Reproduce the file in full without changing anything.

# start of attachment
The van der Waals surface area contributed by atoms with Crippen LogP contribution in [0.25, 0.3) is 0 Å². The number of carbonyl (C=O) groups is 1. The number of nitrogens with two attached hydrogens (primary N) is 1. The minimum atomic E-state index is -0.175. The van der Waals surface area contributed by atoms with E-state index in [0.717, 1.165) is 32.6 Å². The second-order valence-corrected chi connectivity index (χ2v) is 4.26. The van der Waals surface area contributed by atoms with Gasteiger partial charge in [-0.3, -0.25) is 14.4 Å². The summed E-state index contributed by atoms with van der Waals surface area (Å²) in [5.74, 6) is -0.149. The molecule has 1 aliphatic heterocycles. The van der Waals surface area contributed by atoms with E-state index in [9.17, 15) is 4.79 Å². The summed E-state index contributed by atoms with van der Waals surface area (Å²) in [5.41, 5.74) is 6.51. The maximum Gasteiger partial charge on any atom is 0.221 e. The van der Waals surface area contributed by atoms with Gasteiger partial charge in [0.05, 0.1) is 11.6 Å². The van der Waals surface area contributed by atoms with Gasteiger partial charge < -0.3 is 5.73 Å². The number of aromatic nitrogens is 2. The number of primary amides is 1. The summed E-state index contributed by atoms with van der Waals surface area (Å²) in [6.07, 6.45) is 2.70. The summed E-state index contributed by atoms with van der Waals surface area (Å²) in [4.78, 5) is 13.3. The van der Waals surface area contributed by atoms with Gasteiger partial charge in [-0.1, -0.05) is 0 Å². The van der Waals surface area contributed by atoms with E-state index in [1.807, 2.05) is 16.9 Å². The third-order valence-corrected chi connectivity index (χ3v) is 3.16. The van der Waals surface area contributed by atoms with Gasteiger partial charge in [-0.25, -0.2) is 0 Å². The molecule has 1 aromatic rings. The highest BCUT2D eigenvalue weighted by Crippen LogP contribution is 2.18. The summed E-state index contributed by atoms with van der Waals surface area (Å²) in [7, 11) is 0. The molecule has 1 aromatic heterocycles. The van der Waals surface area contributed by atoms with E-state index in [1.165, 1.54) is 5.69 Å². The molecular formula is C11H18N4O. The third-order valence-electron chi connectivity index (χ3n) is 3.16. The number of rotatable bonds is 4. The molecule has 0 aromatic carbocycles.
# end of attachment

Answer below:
The van der Waals surface area contributed by atoms with Crippen LogP contribution in [0.25, 0.3) is 0 Å². The number of carbonyl (C=O) groups is 1. The number of nitrogens with two attached hydrogens (primary N) is 1. The minimum atomic E-state index is -0.175. The van der Waals surface area contributed by atoms with E-state index in [0.717, 1.165) is 32.6 Å². The second-order valence-corrected chi connectivity index (χ2v) is 4.26. The van der Waals surface area contributed by atoms with Gasteiger partial charge in [-0.3, -0.25) is 14.4 Å². The summed E-state index contributed by atoms with van der Waals surface area (Å²) in [5.74, 6) is -0.149. The molecule has 1 aliphatic heterocycles. The van der Waals surface area contributed by atoms with E-state index in [9.17, 15) is 4.79 Å². The summed E-state index contributed by atoms with van der Waals surface area (Å²) in [5.41, 5.74) is 6.51. The maximum Gasteiger partial charge on any atom is 0.221 e. The van der Waals surface area contributed by atoms with Gasteiger partial charge in [0.05, 0.1) is 11.6 Å². The van der Waals surface area contributed by atoms with Gasteiger partial charge < -0.3 is 5.73 Å². The number of aromatic nitrogens is 2. The number of primary amides is 1. The summed E-state index contributed by atoms with van der Waals surface area (Å²) in [6.07, 6.45) is 2.70. The summed E-state index contributed by atoms with van der Waals surface area (Å²) in [4.78, 5) is 13.3. The van der Waals surface area contributed by atoms with Gasteiger partial charge in [-0.1, -0.05) is 0 Å². The van der Waals surface area contributed by atoms with E-state index in [1.807, 2.05) is 16.9 Å². The third-order valence-corrected chi connectivity index (χ3v) is 3.16. The van der Waals surface area contributed by atoms with Gasteiger partial charge in [-0.25, -0.2) is 0 Å². The molecule has 1 aromatic rings. The highest BCUT2D eigenvalue weighted by Crippen LogP contribution is 2.18. The summed E-state index contributed by atoms with van der Waals surface area (Å²) in [7, 11) is 0. The molecule has 1 aromatic heterocycles. The van der Waals surface area contributed by atoms with E-state index in [1.165, 1.54) is 5.69 Å². The molecular formula is C11H18N4O. The third-order valence-electron chi connectivity index (χ3n) is 3.16. The number of rotatable bonds is 4. The molecule has 0 aromatic carbocycles.